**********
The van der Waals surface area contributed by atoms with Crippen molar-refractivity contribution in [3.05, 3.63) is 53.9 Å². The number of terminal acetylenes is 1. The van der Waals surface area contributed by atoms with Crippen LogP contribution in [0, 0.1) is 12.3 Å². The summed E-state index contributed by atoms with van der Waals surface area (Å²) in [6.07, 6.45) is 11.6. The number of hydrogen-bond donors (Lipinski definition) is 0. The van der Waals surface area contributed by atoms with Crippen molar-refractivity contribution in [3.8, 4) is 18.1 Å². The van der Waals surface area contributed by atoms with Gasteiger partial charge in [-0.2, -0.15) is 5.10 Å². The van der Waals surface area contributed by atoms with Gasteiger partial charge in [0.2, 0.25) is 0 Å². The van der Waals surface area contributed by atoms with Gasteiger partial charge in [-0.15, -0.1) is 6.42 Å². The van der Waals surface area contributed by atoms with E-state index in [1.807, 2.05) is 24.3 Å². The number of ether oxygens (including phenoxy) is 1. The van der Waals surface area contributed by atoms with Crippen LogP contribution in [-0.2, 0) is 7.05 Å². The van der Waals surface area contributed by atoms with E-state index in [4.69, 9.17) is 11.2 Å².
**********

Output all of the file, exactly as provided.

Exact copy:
The van der Waals surface area contributed by atoms with Crippen molar-refractivity contribution in [3.05, 3.63) is 53.9 Å². The number of terminal acetylenes is 1. The van der Waals surface area contributed by atoms with Crippen LogP contribution in [0, 0.1) is 12.3 Å². The summed E-state index contributed by atoms with van der Waals surface area (Å²) in [6.07, 6.45) is 11.6. The number of hydrogen-bond donors (Lipinski definition) is 0. The van der Waals surface area contributed by atoms with Crippen molar-refractivity contribution in [3.8, 4) is 18.1 Å². The van der Waals surface area contributed by atoms with Gasteiger partial charge in [-0.2, -0.15) is 5.10 Å². The van der Waals surface area contributed by atoms with Gasteiger partial charge in [0.2, 0.25) is 0 Å². The van der Waals surface area contributed by atoms with Gasteiger partial charge in [-0.15, -0.1) is 6.42 Å². The van der Waals surface area contributed by atoms with E-state index in [1.807, 2.05) is 24.3 Å². The number of ether oxygens (including phenoxy) is 1. The van der Waals surface area contributed by atoms with Crippen LogP contribution in [-0.2, 0) is 7.05 Å². The van der Waals surface area contributed by atoms with E-state index in [4.69, 9.17) is 11.2 Å².